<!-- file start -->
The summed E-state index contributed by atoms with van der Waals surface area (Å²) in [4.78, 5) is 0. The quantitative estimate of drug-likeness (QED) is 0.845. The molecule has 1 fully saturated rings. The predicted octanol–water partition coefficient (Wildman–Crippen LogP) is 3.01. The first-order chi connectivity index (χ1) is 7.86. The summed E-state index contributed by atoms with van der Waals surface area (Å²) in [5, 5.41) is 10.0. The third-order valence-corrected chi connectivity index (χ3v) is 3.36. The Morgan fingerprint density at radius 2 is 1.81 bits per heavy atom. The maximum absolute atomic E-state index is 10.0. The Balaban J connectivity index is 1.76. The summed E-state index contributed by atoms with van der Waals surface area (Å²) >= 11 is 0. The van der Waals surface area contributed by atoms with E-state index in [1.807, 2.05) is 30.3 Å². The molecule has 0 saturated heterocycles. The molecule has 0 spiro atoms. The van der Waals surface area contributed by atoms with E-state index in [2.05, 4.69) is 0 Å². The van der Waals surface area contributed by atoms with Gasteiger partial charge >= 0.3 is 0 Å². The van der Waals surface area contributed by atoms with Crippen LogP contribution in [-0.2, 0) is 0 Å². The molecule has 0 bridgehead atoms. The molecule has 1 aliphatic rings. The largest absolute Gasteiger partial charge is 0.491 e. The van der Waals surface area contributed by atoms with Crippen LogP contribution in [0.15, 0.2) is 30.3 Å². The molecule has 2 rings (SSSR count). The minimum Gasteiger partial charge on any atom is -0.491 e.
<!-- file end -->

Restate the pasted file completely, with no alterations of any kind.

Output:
The summed E-state index contributed by atoms with van der Waals surface area (Å²) in [4.78, 5) is 0. The quantitative estimate of drug-likeness (QED) is 0.845. The molecule has 1 fully saturated rings. The predicted octanol–water partition coefficient (Wildman–Crippen LogP) is 3.01. The first-order chi connectivity index (χ1) is 7.86. The summed E-state index contributed by atoms with van der Waals surface area (Å²) in [5, 5.41) is 10.0. The third-order valence-corrected chi connectivity index (χ3v) is 3.36. The Morgan fingerprint density at radius 2 is 1.81 bits per heavy atom. The maximum absolute atomic E-state index is 10.0. The Balaban J connectivity index is 1.76. The summed E-state index contributed by atoms with van der Waals surface area (Å²) >= 11 is 0. The van der Waals surface area contributed by atoms with E-state index in [1.807, 2.05) is 30.3 Å². The molecule has 0 saturated heterocycles. The molecule has 0 spiro atoms. The van der Waals surface area contributed by atoms with E-state index in [2.05, 4.69) is 0 Å². The van der Waals surface area contributed by atoms with Gasteiger partial charge >= 0.3 is 0 Å². The van der Waals surface area contributed by atoms with Crippen LogP contribution in [-0.2, 0) is 0 Å². The molecule has 0 bridgehead atoms. The molecule has 1 aliphatic rings. The largest absolute Gasteiger partial charge is 0.491 e. The van der Waals surface area contributed by atoms with Crippen LogP contribution in [0.15, 0.2) is 30.3 Å². The molecule has 2 rings (SSSR count). The minimum Gasteiger partial charge on any atom is -0.491 e.